Grain train derails in remote, steep area near Moyie

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MOYIE SPRINGS — Emergency responders struggled to access a derailed southbound Union Pacific grain train early Wednesday morning, after an estimated five cars derailed near a 100-foot embankment just above the Moyie Dam.

Boundary County emergency responders were called out to 2705 Eileen Road at about 7:30 a.m. when Union Pacific personnel reported that a washout on the tracks caused a derailment about four miles north of U.S. Highway 2 on the Moyie River Road.

“Photos show the train was crossing the slide area and the vibration of the train caused that area to let go,” said Boundary County Public Information Officer Michael Meier. “The engine and several cars were past the slide area, but four railcars with grain slid down the hill close to the river, an additional six to eight cars were on their side within the rail line area.”

Due to the geographic location, Emergency responders were unable to access the scene or get a visual.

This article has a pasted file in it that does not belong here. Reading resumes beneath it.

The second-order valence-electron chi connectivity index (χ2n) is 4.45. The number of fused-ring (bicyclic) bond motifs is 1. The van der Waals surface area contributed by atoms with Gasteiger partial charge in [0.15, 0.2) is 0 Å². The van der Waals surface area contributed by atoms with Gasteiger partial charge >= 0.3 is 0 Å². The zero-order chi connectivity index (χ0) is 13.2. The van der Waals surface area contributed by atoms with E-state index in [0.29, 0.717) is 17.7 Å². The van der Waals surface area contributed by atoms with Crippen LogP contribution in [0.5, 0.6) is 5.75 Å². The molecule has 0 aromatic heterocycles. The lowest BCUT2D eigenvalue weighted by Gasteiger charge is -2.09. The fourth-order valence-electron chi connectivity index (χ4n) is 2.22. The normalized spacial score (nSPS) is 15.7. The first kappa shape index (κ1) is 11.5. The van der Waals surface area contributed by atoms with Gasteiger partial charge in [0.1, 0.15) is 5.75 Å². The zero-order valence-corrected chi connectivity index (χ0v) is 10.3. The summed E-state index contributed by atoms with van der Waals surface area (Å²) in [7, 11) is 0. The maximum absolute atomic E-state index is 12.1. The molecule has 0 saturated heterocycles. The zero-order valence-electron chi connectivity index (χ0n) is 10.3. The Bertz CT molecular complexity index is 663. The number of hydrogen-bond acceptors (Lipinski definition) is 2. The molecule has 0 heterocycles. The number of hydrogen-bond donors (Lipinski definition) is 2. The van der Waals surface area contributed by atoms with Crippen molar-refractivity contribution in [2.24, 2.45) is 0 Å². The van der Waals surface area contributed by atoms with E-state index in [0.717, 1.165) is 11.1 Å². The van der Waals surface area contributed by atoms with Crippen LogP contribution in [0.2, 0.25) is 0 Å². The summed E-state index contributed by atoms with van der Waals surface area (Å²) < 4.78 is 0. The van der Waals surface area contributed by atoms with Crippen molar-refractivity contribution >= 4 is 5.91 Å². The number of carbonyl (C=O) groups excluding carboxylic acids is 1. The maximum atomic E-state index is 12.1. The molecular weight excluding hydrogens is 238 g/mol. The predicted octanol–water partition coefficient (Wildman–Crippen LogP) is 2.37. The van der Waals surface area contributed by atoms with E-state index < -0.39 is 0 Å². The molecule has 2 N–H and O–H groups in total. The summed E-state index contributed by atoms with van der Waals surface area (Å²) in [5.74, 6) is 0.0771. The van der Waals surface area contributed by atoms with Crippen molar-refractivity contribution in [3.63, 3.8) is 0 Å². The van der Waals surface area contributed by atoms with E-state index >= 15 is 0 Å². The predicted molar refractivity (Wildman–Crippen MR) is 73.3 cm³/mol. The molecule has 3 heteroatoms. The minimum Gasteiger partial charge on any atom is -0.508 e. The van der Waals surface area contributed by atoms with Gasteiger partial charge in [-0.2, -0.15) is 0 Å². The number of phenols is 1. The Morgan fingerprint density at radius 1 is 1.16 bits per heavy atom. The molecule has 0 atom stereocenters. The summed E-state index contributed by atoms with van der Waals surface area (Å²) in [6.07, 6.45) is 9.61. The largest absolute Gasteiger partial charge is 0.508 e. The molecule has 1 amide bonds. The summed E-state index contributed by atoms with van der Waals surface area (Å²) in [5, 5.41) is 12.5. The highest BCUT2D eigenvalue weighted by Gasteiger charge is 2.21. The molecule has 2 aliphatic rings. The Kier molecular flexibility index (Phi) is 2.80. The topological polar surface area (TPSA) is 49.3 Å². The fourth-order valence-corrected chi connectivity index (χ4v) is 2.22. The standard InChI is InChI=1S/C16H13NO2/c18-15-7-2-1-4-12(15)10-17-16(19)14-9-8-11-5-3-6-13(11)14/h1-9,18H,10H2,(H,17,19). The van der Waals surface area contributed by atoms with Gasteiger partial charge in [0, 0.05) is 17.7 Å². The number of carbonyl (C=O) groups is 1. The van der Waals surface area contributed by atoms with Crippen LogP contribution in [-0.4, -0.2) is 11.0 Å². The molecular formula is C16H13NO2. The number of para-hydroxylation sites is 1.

A flight crew canvassed the scene so that responders could better understand the situation.

The derailment is reportedly inaccessible to motorized EMS vehicles and responders are only able to hike in at this point.

No injuries have been reported by Union Pacific personnel.

Meier said the derailment involves 12 railroad cars loaded with grain. None of the cars reached the Moyie River and there was no hazmat material involved.

According to Meier, Road and Bridge moved some equipment to the area to keep the roads passable, the Sheriff’s Department took some aerial photos of the derailment, Emergency management met with Union Pacific Representatives, and Clean Harbor Hazmat clean up Company who works for Union Pacific was contacted by phone.

“The area of the derailment is very remote with very steep terrain,” Meier said. “Depending on how the Union Pacific approaches this derailment will be the deciding factor on equipment they use.

The Railroad may have to resort to all equipment being High-lined (brought in by rail) to the site.”

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